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Stand Up Paddle Board Tips for Beginners

Stand Up Paddle Boarding (SUP) started in the 1960s when Hawaiian surfers began standing on their longboards and using outrigger canoe paddles to venture out for a better view of the surf. It wasn’t until the 2000s that the sport began to gain momentum.

SUP combines the best of kayaking and surfing, offering you the option to cruise in calm lagoon waters or charge waves in the open ocean. Test your balance and work out your core while you enjoy your time in the water.

Here are a few tips to ensure a safe, fun, and memorable paddling experience:

Learn the basics first. Sign up for a class to learn the fundamentals before you paddle out. Our SUP Lessons are available 7 days a week and our instructors can teach you the basics of SUP and how to stay safe in the water. Sign up for a SUP Lesson today!

Prepare to fall and learn the proper way to do it. Falling from your board is part of the learning experience so you'll have to get used to that idea when you're starting out. Make sure you fall away and to the side of your board. Also, check that the water you are standing in is at least shoulder deep and clear of obstacles, so you won’t hit anything when you fall. Don’t worry about losing your board, as it will be on a leash attached to your ankle.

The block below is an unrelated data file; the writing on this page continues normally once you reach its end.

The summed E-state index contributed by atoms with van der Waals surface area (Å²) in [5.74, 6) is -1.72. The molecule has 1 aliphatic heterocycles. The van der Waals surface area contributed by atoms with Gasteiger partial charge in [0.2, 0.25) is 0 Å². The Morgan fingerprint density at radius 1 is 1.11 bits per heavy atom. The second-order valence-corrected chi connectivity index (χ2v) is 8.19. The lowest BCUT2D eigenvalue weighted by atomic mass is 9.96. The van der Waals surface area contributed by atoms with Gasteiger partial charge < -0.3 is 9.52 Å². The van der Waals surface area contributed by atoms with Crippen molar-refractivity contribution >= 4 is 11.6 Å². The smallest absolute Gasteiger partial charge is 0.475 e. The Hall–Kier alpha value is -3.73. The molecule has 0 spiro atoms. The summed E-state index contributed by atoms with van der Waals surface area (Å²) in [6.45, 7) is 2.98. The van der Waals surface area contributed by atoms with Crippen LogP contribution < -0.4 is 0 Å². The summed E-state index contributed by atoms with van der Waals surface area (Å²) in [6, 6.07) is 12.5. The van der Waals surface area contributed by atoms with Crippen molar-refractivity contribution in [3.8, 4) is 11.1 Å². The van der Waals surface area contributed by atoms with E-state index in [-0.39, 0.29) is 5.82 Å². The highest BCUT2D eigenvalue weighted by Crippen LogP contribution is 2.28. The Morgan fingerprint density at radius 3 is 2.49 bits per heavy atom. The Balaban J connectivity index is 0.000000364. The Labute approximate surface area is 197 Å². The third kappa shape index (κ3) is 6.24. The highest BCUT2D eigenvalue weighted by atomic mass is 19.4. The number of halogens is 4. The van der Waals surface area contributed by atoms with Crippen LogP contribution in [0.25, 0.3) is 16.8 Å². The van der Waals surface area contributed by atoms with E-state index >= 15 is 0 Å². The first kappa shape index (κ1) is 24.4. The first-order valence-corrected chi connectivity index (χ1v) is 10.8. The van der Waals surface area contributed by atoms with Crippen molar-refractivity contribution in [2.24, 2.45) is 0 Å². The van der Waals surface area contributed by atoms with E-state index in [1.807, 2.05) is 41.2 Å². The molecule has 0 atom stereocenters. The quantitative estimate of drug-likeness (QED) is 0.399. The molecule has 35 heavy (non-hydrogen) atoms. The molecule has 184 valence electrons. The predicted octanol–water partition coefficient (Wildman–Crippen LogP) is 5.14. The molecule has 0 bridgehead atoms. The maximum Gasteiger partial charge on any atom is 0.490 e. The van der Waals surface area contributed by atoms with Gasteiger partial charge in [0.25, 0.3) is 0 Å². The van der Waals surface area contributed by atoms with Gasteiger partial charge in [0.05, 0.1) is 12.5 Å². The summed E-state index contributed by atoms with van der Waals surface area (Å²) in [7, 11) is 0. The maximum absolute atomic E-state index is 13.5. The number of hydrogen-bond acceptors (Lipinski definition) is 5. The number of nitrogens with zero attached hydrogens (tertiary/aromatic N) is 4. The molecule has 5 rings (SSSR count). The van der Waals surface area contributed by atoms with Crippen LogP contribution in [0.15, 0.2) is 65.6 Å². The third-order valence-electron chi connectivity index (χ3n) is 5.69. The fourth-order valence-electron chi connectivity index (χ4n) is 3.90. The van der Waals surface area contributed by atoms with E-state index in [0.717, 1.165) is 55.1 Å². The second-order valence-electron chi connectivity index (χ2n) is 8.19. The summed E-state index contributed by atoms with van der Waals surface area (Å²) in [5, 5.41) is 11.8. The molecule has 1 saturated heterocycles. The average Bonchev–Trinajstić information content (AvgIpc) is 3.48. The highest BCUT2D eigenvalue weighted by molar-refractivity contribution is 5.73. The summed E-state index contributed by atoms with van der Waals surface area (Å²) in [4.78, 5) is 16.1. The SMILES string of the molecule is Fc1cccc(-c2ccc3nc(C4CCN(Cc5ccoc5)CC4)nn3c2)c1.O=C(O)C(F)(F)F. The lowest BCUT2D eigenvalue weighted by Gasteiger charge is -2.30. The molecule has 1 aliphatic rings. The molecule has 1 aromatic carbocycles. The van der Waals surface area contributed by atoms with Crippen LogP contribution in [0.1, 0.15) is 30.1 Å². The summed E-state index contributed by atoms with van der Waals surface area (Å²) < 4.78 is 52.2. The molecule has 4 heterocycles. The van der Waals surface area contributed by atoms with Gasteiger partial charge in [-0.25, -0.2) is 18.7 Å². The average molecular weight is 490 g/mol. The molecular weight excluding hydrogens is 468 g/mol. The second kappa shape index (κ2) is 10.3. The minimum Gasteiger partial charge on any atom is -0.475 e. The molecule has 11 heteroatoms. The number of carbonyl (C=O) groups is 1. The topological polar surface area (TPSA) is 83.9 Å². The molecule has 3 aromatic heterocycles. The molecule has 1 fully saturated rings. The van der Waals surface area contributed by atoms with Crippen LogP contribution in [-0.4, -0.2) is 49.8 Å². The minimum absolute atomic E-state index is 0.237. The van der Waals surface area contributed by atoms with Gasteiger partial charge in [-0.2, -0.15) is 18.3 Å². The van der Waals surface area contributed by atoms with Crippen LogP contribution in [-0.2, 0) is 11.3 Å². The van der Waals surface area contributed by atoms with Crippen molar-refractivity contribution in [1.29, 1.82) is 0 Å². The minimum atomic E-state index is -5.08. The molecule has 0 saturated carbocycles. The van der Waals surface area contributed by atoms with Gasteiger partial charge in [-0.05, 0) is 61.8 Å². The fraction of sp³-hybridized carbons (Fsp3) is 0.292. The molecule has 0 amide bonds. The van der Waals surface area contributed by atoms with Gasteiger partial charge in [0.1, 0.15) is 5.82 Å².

Choose the right gear. When doing SUP, you will need a stand up paddle board, a paddle, and a board leash. Consult with your instructor or surf shop to get the gear that’s right for your height, weight, skill level, and budget. You may also be required to wear a personal flotation device (PFD) or carry other safety equipment.

Make sure your board and paddle are facing the right direction. Place the paddle blade forward and the bend behind you. For beginners, it may not seem obvious which end is the nose of the board.

Paddle with your core. Use your core rather than your arms since your core muscles are stronger. This will give you more power with every stroke and it won’t tire you out as fast.

Look at the horizon.
Stay alert and always keep your site and awareness of the horizon.  You may fee unstable at first and look down at your board to gain balance. Try not to do this as looking out toward the horizon will raise your head, straighten your back, and more evenly distribute your weight over your feet.



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